IT’S EARLY YET for retrospectives, but allow me to nominate 2010 as Year of the Restaurant Do-Over.
Lampreia became Bisato; Julia’s became Emmer and Rye. Mistral, Flying Fish, and Marjorie reemerged in shiny new quarters. And Sitka and Spruce showed us that sometimes a move isn’t just a change of address. Sometimes it’s a coming of age.
The original Sitka and Spruce, which young chef Matthew Dillon opened four years ago after cutting his teeth at the Herbfarm and the Stumbling Goat, was a dark, architecturally blank 22-seat storefront in Eastlake’s Circle K strip mall. Dillon didn’t accept reservations so patrons milled about in the doorway, waiting—sometimes hours—for a table or a spot at the communal board, to eat whatever Dillon cared to cook (there was no printed menu) in the company of whomever he cared to seat beside them.
The fact that this method of dining enjoyed the support of a miniscule subset of the eating populace was mitigated by the fact that Dillon is a culinary maestro. Soon after Sitka opened, he picked up a Food and Wine Best New Chefs award, then launched, to great fanfare, the Georgetown food salon the Corson Building. Both restaurants broadcast Dillon’s ability to transform what is freshest from local growers and foragers into dinners that shimmer with vision, rootedness, and wit.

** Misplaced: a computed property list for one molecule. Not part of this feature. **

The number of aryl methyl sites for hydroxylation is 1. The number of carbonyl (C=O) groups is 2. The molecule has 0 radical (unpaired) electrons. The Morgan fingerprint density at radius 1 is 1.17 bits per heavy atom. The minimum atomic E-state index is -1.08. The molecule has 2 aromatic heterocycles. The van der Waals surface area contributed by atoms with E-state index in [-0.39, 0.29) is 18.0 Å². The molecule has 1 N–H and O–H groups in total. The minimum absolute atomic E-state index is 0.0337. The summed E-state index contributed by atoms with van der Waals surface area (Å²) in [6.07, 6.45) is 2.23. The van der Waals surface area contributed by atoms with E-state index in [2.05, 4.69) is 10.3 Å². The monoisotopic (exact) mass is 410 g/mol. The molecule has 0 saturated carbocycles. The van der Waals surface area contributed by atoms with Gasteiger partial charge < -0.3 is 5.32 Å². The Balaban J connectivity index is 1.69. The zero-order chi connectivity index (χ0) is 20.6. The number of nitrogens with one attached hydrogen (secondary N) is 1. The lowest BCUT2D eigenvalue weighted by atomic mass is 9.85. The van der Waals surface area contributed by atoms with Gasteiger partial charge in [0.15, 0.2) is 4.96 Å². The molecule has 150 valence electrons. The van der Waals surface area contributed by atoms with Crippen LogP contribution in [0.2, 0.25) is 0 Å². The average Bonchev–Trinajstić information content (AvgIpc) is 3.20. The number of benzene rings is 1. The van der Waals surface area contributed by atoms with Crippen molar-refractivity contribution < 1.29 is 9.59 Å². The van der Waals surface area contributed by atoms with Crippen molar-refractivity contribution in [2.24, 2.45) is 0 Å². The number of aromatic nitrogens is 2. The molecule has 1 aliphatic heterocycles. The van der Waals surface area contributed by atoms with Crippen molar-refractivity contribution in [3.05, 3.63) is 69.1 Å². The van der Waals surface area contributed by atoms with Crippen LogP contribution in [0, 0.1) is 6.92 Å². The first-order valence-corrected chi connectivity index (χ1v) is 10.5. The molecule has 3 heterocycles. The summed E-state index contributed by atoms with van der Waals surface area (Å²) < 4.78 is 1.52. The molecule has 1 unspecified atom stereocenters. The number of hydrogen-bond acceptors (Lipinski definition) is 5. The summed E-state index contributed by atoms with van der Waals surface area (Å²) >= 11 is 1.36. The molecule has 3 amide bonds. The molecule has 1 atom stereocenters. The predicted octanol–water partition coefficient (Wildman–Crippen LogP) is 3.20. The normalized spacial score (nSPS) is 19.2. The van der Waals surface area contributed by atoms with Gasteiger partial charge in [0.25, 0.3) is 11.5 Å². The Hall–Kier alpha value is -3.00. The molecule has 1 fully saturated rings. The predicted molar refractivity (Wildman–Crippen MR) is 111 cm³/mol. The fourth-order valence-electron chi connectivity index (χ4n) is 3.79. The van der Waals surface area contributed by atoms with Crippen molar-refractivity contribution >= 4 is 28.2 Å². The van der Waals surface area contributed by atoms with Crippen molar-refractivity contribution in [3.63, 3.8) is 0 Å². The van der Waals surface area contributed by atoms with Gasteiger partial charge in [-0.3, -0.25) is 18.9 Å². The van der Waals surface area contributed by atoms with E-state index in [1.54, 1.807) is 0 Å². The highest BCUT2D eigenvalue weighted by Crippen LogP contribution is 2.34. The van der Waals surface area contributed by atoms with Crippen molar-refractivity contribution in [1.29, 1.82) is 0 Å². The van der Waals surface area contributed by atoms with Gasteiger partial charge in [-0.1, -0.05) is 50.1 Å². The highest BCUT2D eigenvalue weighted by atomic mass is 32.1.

One of the finest forkfuls I have tasted was an herby Dillon invention of chickpeas, oranges, mild Castelvetrano olives, and chunks of crisped octopus. The dish, at Sitka 1.0, showcased not only his brazen, why-the-hell-not style—but the fact that such a style can work.
And so I sat in the new Sitka scanning for another such triumph, off a (printed!) menu as sunlight gushed through vintage panes and radiated off whitewashed brick and stamped-tin walls. To say Sitka’s bright new perch in the lofty Melrose Market is a step up from its old location is a laughable understatement: The move Dillon made when his lease ran out last year took Sitka and Spruce from what felt like the darkest cranny of this town to its most luminous height.
Melrose Market is Seattle’s Les Halles: a raw-raftered warehouse for foodies with a butcher shop here, a cheese shop there, some wine perhaps—and how about a sandwich? The L-shaped Sitka embraces the southwest corner like open arms, its counter seats and dark-wood two-tops and butcher-block communal table surveying the whole European sweep of the Market through more of those atmospheric paned windows.
Dillon considered leasing the whole schmear for his Sitka, but he’d been overwhelmed before—when the weird little strip-mall “food studio” he’d envisioned as a neighborhood restaurant caught the hungry eye of a nation. “The old Sitka was a big learning process for me, very adolescent and immature,” Dillon now says. “I felt a desire to force myself into maturing as a chef.” Diners don’t want to wait in line, he learned, so in addition to nearly doubling the seats he’d need a system for reserving them. A big walk-in refrigerator, so he could buy whole animals. And an open kitchen, reflecting his acquired interest in transparency. “I wanted people to see, this is how good our tomatoes are! This is why we ask $24 for this dish!”